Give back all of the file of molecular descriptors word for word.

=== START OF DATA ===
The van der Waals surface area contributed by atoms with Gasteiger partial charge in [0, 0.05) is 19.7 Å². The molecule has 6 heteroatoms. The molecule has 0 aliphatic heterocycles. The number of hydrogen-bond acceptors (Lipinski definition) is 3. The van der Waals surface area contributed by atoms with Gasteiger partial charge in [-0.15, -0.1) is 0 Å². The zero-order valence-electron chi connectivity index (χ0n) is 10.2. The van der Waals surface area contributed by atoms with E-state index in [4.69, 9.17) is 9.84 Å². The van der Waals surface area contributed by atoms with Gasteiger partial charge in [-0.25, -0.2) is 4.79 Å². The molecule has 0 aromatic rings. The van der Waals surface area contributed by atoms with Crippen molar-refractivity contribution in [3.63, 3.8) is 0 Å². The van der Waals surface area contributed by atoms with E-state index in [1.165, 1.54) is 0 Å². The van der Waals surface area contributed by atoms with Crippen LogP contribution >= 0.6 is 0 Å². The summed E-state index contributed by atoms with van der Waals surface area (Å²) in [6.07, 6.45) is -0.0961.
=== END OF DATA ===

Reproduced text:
The van der Waals surface area contributed by atoms with Gasteiger partial charge in [0, 0.05) is 19.7 Å². The molecule has 6 heteroatoms. The molecule has 0 aliphatic heterocycles. The number of hydrogen-bond acceptors (Lipinski definition) is 3. The van der Waals surface area contributed by atoms with Gasteiger partial charge in [-0.15, -0.1) is 0 Å². The zero-order valence-electron chi connectivity index (χ0n) is 10.2. The van der Waals surface area contributed by atoms with E-state index in [4.69, 9.17) is 9.84 Å². The van der Waals surface area contributed by atoms with Gasteiger partial charge in [-0.25, -0.2) is 4.79 Å². The molecule has 0 aromatic rings. The van der Waals surface area contributed by atoms with Crippen molar-refractivity contribution in [3.63, 3.8) is 0 Å². The van der Waals surface area contributed by atoms with E-state index in [1.165, 1.54) is 0 Å². The van der Waals surface area contributed by atoms with Crippen LogP contribution >= 0.6 is 0 Å². The summed E-state index contributed by atoms with van der Waals surface area (Å²) in [6.07, 6.45) is -0.0961.